Got it. And I also have a bit of a piggyback off a question asked earlier. It certainly seems like despite the top line, you are continuing to spend in the fourth quarter to drive growth, which does make sense. But when we think about 2022 potentially growing off of this lower base, potentially still seeing recovery trends. How should we think about the floor for margins, right? Like will you commit to continue to spend to drive the top line? If it means not hitting kind of that 2019 floor that I think we've heard from you before or is getting that floor back up to that 15.8% OM a priority for you guys?

Matt Harbaugh -- Executive Vice President And Chief Financial Officer

Yes. Thank you. We remain committed to that long-term operating income as a percent of sales of 20%. In a non-COVID environment, yes, we still view the 15.8% as a floor. Here are a few things to think about. The first thing is on Simplify, I think we can easily plant the flag that with the trajectory of that product just in this year alone, we had said when we did the acquisition, that it was going to be accretive in the second year of acquisition. With the growth we've seen, we're going to see that leverage. So yes, we took approximately $10 million in expense this year that we could not offset with the net sales. Obviously, earlier today, we said we were going to be above $5 million. So obviously, the expense is going to be more than the net sales, but we're going to turn that into an operating profit generator in 2022.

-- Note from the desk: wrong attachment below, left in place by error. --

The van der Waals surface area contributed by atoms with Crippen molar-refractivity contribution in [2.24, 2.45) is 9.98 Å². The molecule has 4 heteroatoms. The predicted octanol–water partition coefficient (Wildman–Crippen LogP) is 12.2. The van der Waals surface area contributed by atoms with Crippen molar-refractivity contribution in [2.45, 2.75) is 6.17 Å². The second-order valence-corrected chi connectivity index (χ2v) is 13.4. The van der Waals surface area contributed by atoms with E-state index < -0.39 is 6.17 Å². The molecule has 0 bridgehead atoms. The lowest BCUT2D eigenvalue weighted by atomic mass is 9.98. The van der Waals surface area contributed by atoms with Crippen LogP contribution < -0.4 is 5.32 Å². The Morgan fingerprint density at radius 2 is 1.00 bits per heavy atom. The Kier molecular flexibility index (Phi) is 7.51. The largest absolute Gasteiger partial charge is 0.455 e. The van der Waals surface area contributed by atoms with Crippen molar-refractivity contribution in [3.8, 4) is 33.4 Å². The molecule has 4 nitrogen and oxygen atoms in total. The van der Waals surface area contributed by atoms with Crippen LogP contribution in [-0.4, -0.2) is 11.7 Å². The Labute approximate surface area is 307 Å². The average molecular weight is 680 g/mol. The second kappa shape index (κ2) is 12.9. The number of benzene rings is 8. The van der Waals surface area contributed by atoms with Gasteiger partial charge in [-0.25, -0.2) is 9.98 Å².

Similarly, for Pulse, with where that is trending, we also will be driving positive momentum on the bottom line. International continues to grow that's going to generate more positive bottom line. We're really pleased with the international results. It's unfortunately, we had the NSO issue that kind of clouds it, but that international business growing double digits. That low to mid-double-digit range that we've put out there, we still feel pretty good about. Now obviously, Germany and Australia is there. But in general, I would say, yes, 15.8% is soundly in our minds as we're thinking about driving operating income, and we've got great vectors of growth as we get into '22 that are going to help that cause.

Operator

Our next question comes from the line of Joanne Wunesch with Citi. You may proceed with your question.

Anthony -- Citi -- Analyst

This is Anthony on for Joanne. Thanks for taking my question. Can you just discuss some of the early feedback you've gotten on pole so far into the launch? Anything that surprised you either on the negative or positive side?

Chris Barry -- Chief Executive Officer